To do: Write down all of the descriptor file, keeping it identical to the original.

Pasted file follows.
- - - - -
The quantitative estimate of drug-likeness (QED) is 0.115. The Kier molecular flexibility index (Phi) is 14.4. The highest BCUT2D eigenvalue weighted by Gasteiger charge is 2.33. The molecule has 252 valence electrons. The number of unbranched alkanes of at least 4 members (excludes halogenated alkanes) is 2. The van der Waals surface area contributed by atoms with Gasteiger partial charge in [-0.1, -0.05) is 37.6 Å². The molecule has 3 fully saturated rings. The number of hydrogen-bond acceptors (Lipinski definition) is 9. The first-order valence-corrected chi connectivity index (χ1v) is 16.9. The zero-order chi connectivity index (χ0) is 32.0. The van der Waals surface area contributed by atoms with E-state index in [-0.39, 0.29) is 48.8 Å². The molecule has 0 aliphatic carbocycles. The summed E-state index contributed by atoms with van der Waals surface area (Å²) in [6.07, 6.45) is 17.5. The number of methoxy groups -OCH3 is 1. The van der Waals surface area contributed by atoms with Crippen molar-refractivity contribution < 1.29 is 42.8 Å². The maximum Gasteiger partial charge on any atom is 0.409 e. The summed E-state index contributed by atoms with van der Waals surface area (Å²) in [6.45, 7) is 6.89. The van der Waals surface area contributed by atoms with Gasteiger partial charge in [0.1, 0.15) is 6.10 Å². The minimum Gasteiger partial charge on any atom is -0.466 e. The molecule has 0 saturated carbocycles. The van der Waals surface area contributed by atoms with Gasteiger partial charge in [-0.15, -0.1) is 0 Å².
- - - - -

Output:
The quantitative estimate of drug-likeness (QED) is 0.115. The Kier molecular flexibility index (Phi) is 14.4. The highest BCUT2D eigenvalue weighted by Gasteiger charge is 2.33. The molecule has 252 valence electrons. The number of unbranched alkanes of at least 4 members (excludes halogenated alkanes) is 2. The van der Waals surface area contributed by atoms with Gasteiger partial charge in [-0.1, -0.05) is 37.6 Å². The molecule has 3 fully saturated rings. The number of hydrogen-bond acceptors (Lipinski definition) is 9. The first-order valence-corrected chi connectivity index (χ1v) is 16.9. The zero-order chi connectivity index (χ0) is 32.0. The van der Waals surface area contributed by atoms with E-state index in [-0.39, 0.29) is 48.8 Å². The molecule has 0 aliphatic carbocycles. The summed E-state index contributed by atoms with van der Waals surface area (Å²) in [6.07, 6.45) is 17.5. The number of methoxy groups -OCH3 is 1. The van der Waals surface area contributed by atoms with Crippen molar-refractivity contribution < 1.29 is 42.8 Å². The maximum Gasteiger partial charge on any atom is 0.409 e. The summed E-state index contributed by atoms with van der Waals surface area (Å²) in [6.45, 7) is 6.89. The van der Waals surface area contributed by atoms with Gasteiger partial charge in [0.1, 0.15) is 6.10 Å². The minimum Gasteiger partial charge on any atom is -0.466 e. The molecule has 0 saturated carbocycles. The van der Waals surface area contributed by atoms with Gasteiger partial charge in [-0.15, -0.1) is 0 Å².